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MEPS prepress abstract   -  DOI: https://doi.org/10.3354/meps14521

Growth of spring- and autumn-spawned larvae of Atlantic herring (Clupea harengus); results from a long-term experiment mimicking seasonal light conditions

Florian Berg*, Gaute Seljestad, Arild Folkvord

*Corresponding author:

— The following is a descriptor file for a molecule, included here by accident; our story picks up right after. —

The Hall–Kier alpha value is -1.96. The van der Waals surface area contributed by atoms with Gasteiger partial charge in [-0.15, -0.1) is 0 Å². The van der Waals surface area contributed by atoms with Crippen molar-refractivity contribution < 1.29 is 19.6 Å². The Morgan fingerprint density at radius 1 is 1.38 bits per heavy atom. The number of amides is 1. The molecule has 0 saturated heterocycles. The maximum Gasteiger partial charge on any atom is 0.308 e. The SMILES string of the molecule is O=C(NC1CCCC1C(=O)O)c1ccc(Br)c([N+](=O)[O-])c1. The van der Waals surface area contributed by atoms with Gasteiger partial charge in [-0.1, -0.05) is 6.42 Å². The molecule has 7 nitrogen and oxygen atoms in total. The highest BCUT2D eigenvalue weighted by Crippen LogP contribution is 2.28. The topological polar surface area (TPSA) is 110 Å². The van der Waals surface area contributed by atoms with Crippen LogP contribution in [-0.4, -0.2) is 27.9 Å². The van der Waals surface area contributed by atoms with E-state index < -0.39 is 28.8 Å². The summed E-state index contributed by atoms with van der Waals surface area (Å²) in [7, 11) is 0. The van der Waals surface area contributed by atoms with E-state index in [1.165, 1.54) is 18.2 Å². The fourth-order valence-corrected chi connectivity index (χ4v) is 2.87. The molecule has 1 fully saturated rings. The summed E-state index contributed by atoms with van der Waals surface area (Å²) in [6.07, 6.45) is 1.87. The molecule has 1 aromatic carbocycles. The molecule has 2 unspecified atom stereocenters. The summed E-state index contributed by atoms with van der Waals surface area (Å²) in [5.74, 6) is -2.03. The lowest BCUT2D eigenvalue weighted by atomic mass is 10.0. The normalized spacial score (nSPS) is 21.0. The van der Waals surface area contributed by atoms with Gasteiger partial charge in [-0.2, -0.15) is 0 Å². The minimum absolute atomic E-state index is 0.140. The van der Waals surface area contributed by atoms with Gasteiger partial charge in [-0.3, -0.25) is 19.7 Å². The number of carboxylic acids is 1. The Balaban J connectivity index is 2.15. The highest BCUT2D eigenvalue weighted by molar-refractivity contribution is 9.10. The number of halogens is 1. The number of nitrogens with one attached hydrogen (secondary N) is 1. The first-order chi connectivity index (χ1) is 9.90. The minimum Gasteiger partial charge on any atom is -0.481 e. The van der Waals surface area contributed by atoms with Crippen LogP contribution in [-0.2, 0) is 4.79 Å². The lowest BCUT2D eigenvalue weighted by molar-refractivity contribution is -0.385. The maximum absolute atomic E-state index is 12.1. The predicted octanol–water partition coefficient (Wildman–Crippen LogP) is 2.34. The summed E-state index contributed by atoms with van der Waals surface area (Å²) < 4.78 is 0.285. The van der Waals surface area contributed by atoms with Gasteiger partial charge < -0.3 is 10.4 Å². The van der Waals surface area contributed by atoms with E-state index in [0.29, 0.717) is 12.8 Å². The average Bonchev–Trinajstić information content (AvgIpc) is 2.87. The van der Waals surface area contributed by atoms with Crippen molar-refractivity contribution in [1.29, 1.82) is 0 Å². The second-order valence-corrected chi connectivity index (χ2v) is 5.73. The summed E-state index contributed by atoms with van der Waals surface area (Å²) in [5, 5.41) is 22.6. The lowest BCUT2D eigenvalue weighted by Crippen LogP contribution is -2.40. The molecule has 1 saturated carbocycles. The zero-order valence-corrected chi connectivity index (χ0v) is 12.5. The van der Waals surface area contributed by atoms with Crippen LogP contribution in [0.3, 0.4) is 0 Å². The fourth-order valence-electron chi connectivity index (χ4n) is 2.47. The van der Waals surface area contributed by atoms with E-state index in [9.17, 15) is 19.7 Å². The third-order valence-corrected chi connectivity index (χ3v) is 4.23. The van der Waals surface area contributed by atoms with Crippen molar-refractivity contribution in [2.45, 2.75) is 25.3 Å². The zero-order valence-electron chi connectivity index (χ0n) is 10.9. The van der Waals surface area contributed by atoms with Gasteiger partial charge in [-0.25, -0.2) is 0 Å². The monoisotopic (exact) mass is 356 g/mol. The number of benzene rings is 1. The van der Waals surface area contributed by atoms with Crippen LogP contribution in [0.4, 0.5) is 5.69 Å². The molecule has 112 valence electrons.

ABSTRACT: Atlantic herring populations differ in their spawning time, and spring- and autumn-spawning populations are genetically distinct. Offspring of these populations encounter seasonal variations in productivity. We conducted a fertilization experiment using spring-spawning Atlantic herring (Clupea harengus). Offspring were reared for three years with seasonal varying light cycle starting either in spring or autumn, using two fixed temperature levels and food provided in excess. Such long-term experiments from hatching to maturation in small pelagic fish are very rare. We hypothesized that longer daylengths early in life would provide an overall growth advantage resulting in larger size after one year (same amount of light) compared to those experiencing prolonged daylight later in life due to higher size-dependent growth rates at smaller sizes. Larvae with initial spring conditions initially grew faster. However, contrary to our expectations, offspring with initial autumn conditions had caught up to similar size after one year. Herring in higher temperatures were growing faster, even when correcting for the amount of degree-days. After the first year, individuals hatched in spring had a higher growth at the higher temperature while herring hatched under autumn light conditions consistently had higher growth rates at lower temperatures. The somatic condition of herring followed the daylength with best conditions during summer and poorest during winter. This was the first long-term experiment conducted on herring with varying light conditions from hatching to maturation. Our novel results indicate that herring display considerable growth plasticity, reflecting the wide range of environmental conditions and life histories sustaining herring populations.